Private Equity Capital Calls Fall to Record Low
With markets at highs, private equity fund managers are showing restraint when putting money to work, a new report says.
Private equity fund managers are being disciplined about making deals in the current heady investment climate — which is good news for investors but a mixed bag for private equity firms, because they don’t earn fees on uncalled capital and can’t find attractive opportunities in which to invest, a new report says.
Distributions from global private equity funds have significantly outweighed capital calls over the past five years, according to a report released today from eFront, an alternative investments technology firm. The trend of distributions exceeding capital calls was the most pronounced in 2017, according to eFront’s report on capital call and distribution activity that was based on the analysis of 4,000 global funds.
[II Deep Dive: Private Equity Execs, Here Is Your Report Card]
“If I put myself in the shoes of an institutional investor, I would probably feel relieved that the firms I’ve invested in are not going crazy spending this money in an uncontrolled manner,” said Thibaut de Laval, chief strategy officer of eFront, in an interview. “But then I would be concerned that this cash is not being put to work and that I’m going to be disappointed in three to four years.”
In the fourth quarter of 2017, the most recent data available, firms called 1.19 percent of total capital committed, while distributions were 3.47 percent of the funds — a level last matched in the fourth quarter of 2013.
Capital calls are at record lows. During 2017, capital calls were an average of 1.1 percent of total commitments. In 2016, calls were an average of 1.37 percent.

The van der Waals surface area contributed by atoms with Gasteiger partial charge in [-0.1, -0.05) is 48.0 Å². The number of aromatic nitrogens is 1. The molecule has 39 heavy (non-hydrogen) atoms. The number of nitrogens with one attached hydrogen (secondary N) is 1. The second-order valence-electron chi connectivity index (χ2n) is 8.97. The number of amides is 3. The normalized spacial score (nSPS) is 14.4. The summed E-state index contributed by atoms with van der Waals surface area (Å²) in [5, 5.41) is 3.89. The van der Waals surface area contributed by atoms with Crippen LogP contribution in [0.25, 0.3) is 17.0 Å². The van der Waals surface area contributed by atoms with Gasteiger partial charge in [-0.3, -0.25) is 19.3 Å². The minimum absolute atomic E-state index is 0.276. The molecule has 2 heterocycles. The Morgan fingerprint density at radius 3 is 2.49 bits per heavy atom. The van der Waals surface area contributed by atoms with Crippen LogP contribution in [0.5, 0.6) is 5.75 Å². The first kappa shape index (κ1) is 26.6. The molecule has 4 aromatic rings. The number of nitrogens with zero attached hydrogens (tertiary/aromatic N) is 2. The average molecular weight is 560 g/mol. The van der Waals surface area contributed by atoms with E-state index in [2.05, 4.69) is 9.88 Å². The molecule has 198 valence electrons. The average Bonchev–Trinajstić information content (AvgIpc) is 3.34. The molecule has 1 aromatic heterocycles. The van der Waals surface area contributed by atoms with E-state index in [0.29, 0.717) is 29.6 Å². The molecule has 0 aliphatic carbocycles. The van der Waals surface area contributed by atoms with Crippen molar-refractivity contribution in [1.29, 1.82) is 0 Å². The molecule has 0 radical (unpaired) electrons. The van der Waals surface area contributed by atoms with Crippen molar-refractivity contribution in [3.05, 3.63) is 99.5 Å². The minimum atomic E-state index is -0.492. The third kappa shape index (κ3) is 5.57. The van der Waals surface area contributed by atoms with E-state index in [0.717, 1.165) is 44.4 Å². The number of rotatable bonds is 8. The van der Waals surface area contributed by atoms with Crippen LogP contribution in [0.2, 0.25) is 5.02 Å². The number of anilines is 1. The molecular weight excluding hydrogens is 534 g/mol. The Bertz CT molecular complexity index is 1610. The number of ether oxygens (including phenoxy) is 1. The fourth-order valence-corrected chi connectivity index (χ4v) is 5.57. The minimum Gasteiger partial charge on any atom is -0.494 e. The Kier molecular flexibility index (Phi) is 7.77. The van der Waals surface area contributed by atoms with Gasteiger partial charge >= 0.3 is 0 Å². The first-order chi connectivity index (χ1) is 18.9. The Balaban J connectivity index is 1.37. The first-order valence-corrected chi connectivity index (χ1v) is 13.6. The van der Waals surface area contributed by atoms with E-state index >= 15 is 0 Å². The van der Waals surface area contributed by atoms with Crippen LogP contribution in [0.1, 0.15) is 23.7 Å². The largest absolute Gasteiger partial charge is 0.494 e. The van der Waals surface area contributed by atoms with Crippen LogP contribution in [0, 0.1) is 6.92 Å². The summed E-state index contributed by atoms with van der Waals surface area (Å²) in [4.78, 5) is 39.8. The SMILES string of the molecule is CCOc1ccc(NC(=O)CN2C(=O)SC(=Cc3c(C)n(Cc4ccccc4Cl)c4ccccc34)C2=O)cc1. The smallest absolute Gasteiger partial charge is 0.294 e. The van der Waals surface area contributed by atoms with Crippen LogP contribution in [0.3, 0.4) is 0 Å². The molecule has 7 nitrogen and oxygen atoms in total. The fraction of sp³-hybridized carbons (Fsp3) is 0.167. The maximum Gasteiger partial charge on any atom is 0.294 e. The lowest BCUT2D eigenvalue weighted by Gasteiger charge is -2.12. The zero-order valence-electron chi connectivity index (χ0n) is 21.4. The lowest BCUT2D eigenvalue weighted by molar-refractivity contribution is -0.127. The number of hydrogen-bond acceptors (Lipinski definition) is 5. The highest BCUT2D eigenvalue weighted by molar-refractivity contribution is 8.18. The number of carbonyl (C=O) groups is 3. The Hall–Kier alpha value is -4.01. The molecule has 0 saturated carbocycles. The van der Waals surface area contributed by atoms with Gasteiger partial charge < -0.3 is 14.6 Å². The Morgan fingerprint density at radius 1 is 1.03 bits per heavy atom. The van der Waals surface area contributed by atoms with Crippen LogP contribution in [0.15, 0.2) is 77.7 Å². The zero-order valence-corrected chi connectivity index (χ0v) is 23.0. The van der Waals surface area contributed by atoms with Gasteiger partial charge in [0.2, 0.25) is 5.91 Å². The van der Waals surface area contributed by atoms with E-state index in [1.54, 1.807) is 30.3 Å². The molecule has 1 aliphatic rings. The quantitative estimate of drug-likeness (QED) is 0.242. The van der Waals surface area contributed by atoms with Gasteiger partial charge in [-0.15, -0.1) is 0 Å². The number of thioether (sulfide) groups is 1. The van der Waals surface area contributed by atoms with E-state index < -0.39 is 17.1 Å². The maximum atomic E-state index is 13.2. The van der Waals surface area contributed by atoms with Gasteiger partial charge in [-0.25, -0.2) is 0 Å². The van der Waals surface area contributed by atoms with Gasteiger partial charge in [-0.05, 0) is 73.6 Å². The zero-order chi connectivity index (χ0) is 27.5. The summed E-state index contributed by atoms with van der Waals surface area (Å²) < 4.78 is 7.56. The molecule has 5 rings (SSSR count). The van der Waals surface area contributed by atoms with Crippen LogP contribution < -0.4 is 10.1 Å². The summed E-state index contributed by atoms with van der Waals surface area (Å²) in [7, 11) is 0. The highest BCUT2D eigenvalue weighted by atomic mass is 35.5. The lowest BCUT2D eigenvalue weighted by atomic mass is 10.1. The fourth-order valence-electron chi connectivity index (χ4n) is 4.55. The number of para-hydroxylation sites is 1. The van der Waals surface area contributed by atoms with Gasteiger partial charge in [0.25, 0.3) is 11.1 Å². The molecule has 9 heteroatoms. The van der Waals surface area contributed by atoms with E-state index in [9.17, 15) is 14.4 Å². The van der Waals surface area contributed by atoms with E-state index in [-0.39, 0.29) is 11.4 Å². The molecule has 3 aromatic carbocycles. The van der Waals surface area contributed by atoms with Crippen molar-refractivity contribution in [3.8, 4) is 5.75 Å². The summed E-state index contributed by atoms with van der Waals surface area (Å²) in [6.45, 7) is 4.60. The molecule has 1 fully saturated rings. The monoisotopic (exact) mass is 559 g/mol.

The tech firm reports that institutional investors, with hefty distributions in hand, may commit even more capital to private equity through the end of 2018.
Investors want their private equity managers to be cautious about their deal-making during a bull market. The more firms pay for portfolio companies, the lower returns will be for investors down the road.
But the record amounts of dry powder — money committed but not yet put to work — that is building up in the industry may force private equity managers to extend their investment periods. As well, firms don’t collect fees on money they have not yet received from investors.
“In the next 12 months to three years, there will be a moment of truth for private equity,” says de Laval. “Now that they’ve had record fundraising, can they really put this money to work?”
The report’s authors wrote that the pace of capital deployment is “even slower than during the worst of the 2007-2009 crisis,” which they cited as “clear evidence of discipline in capital deployment by fund managers, and of a build-up of dry powder.” Since 2014, capital calls have been below the historical low hit in 2009.
As a result of the record distributions, private equity funds are actually shrinking, a fact masked by assets under management. Assets in private equity funds are the sum of dry powder and the value of the portfolio. The portfolios’ assets under management have climbed based on current lofty valuations that have overshadowed the huge volume of distributions made to shareholders as firms exit their investments, according to eFront.
The overall health of markets is directly correlated with distributions. In examining the market drop in the first quarter of 2016, eFront found that distributions dipped from 3 percent in the fourth quarter of 2015 to a little more than 1.74 percent in Q1.